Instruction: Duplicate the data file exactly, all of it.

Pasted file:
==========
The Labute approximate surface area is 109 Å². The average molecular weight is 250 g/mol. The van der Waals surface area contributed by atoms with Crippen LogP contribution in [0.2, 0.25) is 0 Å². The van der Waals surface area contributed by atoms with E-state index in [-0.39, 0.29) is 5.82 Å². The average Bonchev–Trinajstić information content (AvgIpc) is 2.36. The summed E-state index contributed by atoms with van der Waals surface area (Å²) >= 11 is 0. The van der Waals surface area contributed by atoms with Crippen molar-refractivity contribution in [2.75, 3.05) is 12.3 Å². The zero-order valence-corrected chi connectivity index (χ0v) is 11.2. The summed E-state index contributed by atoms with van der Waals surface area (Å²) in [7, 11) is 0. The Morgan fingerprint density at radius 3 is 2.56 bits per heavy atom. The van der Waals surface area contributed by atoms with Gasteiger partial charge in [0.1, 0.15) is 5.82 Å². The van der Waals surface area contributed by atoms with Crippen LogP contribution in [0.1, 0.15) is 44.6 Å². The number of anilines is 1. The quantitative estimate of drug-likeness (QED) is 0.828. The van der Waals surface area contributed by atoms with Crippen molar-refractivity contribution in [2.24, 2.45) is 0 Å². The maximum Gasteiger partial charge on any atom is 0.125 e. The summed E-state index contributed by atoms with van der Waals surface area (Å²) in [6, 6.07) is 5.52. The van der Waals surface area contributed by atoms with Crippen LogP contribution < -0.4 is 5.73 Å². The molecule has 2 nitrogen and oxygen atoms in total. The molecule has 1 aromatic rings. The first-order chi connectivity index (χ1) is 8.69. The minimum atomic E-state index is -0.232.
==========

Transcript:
The Labute approximate surface area is 109 Å². The average molecular weight is 250 g/mol. The van der Waals surface area contributed by atoms with Crippen LogP contribution in [0.2, 0.25) is 0 Å². The van der Waals surface area contributed by atoms with E-state index in [-0.39, 0.29) is 5.82 Å². The average Bonchev–Trinajstić information content (AvgIpc) is 2.36. The summed E-state index contributed by atoms with van der Waals surface area (Å²) >= 11 is 0. The van der Waals surface area contributed by atoms with Crippen molar-refractivity contribution in [2.75, 3.05) is 12.3 Å². The zero-order valence-corrected chi connectivity index (χ0v) is 11.2. The summed E-state index contributed by atoms with van der Waals surface area (Å²) in [7, 11) is 0. The Morgan fingerprint density at radius 3 is 2.56 bits per heavy atom. The van der Waals surface area contributed by atoms with Gasteiger partial charge in [0.1, 0.15) is 5.82 Å². The van der Waals surface area contributed by atoms with Crippen LogP contribution in [0.1, 0.15) is 44.6 Å². The number of anilines is 1. The quantitative estimate of drug-likeness (QED) is 0.828. The van der Waals surface area contributed by atoms with Crippen molar-refractivity contribution in [2.24, 2.45) is 0 Å². The maximum Gasteiger partial charge on any atom is 0.125 e. The summed E-state index contributed by atoms with van der Waals surface area (Å²) in [6, 6.07) is 5.52. The van der Waals surface area contributed by atoms with Crippen LogP contribution < -0.4 is 5.73 Å². The molecule has 2 nitrogen and oxygen atoms in total. The molecule has 1 aromatic rings. The first-order chi connectivity index (χ1) is 8.69. The minimum atomic E-state index is -0.232.